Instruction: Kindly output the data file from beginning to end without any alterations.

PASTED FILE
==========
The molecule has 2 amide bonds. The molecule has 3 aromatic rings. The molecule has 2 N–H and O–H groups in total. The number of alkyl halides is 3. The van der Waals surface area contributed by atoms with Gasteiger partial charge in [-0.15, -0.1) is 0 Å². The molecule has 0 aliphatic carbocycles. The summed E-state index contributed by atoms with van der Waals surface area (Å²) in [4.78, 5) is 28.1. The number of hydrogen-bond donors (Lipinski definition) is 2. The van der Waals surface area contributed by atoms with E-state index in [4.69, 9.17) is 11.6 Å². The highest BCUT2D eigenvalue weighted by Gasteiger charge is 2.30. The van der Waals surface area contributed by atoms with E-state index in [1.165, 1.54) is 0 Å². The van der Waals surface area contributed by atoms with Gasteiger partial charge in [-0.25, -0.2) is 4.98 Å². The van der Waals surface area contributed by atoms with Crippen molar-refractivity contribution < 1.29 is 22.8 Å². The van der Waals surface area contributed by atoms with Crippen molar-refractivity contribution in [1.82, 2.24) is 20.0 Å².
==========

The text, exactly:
The molecule has 2 amide bonds. The molecule has 3 aromatic rings. The molecule has 2 N–H and O–H groups in total. The number of alkyl halides is 3. The van der Waals surface area contributed by atoms with Gasteiger partial charge in [-0.15, -0.1) is 0 Å². The molecule has 0 aliphatic carbocycles. The summed E-state index contributed by atoms with van der Waals surface area (Å²) in [4.78, 5) is 28.1. The number of hydrogen-bond donors (Lipinski definition) is 2. The van der Waals surface area contributed by atoms with E-state index in [4.69, 9.17) is 11.6 Å². The highest BCUT2D eigenvalue weighted by Gasteiger charge is 2.30. The van der Waals surface area contributed by atoms with E-state index in [1.165, 1.54) is 0 Å². The van der Waals surface area contributed by atoms with Gasteiger partial charge in [-0.25, -0.2) is 4.98 Å². The van der Waals surface area contributed by atoms with Crippen molar-refractivity contribution < 1.29 is 22.8 Å². The van der Waals surface area contributed by atoms with Crippen molar-refractivity contribution in [1.82, 2.24) is 20.0 Å².